If you should meet with but little opposition, or if the Lord should be pleased to make your enemies your friends you will probably be in danger from the opposite quarter. If opposition has hurt many, popularity has wounded more. To say the truth, I am in some pain for you. Your natural abilities are considerable; you have been diligent in your studies; your zeal is warm, and your spirit is lively. With these advantages I expect to see you a popular preacher. The more you are so the greater will your field of usefulness be: but, alas! you cannot yet know to what it will expose you. It is like walking upon ice. When you shall see an attentive congregation hanging upon your words; when you shall hear the well-meant but often injudicious, commendations of those to whom the Lord shall make you useful; when you shall find, upon an intimation of your preaching in a strange place people thronging from all parts to hear you, how will your heart feel? It is easy for me to advise you to be humble, and for you to acknowledge the propriety of the advice; but while human nature remains in its present state, there will be almost the same connexion between popularity and pride, as between fire and gunpowder: they cannot meet without an explosion, at least not unless the gunpowder is kept very damp. So unless the Lord is constantly moistening our hearts (if I may so speak) by the influences of His Spirit, popularity will soon set us in a blaze. You will hardly find a person who has been exposed to this fiery trial, without suffering loss.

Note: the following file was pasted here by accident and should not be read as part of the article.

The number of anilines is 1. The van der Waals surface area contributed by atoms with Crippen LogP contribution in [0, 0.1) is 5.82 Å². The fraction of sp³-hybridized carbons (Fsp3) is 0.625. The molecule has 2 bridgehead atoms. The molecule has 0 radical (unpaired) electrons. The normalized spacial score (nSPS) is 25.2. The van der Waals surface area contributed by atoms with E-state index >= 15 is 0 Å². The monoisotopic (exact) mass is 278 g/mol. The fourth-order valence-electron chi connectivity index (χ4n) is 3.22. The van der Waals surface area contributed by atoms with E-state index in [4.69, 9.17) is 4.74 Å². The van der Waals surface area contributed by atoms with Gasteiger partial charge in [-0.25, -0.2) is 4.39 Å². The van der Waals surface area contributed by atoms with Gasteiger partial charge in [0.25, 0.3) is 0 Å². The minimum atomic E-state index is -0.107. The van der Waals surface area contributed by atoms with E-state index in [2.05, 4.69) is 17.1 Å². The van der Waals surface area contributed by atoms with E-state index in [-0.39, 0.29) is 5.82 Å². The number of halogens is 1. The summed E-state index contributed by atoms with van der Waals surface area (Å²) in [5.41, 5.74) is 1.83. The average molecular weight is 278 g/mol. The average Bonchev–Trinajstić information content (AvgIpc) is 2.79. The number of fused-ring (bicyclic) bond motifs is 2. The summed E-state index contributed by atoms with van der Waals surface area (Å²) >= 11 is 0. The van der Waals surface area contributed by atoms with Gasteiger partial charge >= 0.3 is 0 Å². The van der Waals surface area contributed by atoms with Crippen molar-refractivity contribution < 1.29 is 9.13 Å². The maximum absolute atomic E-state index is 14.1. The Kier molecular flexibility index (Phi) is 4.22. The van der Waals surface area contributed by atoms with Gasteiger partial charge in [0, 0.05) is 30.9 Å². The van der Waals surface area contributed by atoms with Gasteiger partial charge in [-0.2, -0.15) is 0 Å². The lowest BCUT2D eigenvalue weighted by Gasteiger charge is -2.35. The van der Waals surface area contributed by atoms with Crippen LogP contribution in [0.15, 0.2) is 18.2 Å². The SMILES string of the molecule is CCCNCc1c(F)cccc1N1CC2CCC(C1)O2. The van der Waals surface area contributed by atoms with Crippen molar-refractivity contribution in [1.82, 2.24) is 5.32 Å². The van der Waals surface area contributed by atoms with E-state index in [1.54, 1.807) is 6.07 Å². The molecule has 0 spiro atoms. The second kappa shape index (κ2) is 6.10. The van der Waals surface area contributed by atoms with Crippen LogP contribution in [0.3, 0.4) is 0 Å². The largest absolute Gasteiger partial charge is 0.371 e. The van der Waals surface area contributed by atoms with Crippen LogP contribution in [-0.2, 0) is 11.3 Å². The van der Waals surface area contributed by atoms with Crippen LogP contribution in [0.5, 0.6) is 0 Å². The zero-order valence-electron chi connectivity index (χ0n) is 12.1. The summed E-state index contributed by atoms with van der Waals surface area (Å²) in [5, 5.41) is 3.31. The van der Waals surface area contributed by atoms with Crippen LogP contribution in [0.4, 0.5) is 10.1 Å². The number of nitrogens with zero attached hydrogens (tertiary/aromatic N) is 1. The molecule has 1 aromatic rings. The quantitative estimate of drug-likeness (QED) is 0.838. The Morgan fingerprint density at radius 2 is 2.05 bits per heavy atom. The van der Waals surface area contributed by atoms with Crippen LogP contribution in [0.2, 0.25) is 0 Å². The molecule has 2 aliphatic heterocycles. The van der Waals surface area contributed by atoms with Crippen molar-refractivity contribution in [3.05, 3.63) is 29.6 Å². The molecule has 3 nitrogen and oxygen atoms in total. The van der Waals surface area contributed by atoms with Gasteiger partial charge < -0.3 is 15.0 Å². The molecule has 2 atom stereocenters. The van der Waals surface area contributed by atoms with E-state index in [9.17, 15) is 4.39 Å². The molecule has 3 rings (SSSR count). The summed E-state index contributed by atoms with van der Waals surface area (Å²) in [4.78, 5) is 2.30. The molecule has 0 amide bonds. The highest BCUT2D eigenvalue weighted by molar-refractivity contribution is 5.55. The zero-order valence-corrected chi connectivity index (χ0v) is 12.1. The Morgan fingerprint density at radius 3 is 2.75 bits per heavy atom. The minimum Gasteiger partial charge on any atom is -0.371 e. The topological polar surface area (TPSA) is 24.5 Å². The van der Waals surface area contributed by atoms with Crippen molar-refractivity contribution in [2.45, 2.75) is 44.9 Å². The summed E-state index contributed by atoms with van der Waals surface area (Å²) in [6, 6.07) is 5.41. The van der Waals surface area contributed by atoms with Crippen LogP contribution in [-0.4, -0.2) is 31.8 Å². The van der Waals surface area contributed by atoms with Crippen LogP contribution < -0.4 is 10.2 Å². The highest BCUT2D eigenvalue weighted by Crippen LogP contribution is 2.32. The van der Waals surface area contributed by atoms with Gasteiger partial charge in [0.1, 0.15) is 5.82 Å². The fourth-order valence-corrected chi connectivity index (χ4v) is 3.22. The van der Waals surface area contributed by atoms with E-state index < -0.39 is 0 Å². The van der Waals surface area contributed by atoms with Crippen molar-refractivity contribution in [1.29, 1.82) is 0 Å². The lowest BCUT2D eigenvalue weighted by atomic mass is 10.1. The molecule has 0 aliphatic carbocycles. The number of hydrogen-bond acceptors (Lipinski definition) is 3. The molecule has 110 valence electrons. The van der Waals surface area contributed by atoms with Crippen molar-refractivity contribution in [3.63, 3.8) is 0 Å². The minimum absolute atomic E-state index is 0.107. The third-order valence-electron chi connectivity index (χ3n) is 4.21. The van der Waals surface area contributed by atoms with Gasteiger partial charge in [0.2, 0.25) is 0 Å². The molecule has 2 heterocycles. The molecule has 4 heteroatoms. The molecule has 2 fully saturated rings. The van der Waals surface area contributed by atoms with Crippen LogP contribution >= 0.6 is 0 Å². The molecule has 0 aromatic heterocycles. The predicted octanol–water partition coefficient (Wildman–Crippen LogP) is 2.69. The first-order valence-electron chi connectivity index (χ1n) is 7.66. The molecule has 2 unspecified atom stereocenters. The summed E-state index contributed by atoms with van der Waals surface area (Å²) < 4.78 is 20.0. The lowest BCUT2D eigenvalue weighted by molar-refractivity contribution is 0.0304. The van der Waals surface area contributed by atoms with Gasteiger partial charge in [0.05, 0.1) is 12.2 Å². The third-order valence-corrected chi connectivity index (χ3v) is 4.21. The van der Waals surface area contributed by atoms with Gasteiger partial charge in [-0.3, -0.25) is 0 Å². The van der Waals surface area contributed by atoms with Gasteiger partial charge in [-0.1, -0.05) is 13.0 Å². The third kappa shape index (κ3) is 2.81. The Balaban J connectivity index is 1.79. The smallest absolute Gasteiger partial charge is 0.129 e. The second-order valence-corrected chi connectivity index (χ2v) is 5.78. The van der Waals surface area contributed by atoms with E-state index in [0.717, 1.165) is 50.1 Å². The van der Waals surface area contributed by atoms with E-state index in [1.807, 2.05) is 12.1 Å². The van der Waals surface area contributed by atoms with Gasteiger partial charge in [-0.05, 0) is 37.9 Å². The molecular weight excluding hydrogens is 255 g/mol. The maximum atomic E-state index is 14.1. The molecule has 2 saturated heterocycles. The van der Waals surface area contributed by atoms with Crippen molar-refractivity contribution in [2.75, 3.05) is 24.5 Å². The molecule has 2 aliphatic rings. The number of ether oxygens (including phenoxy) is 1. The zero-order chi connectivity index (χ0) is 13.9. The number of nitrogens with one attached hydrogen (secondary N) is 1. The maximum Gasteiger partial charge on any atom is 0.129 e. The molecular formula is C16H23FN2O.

Those whom the Lord loves, He is able to keep, and He will keep them upon the whole; yet such means, and in a course of such narrow escapes, that they shall have reason to look upon their deliverance as no less than miraculous. Sometimes, if His ministers are not watchful against the first impressions of pride, He permits it to gather strength; and then it is but a small thing that a few of their admirers may think them more than men in the pulpit, if they are left to commit such mistakes when out of it, as the weakest of the flock can discover and pity. And this will certainly be the case, while pride and self-sufficiency have the ascendant. Beware, my friend, of mistaking the ready exercise of gifts for the exercise of grace. The minister may be assisted in public for the sake of his hearers; and there is something in the nature of our public work, when surrounded by a concourse of people, that is suited to draw forth the exertion of our abilities, and to engage our attention in the outward services, when the frame of the heart may be far from being right in the sight of the Lord. When Moses smote the rock, the water followed; yet he spoke unadvisedly with his lips, and greatly displeased the Lord. However, the congregation was not disappointed for his fault, nor was he put to shame before them; but he was humbled for it afterwards. They are happy whom the Lord preserves in some degree humble, without leaving them to expose themselves to the observation of men, and to receive such wounds as are seldom healed without leaving a deep scar. But even these have much to suffer.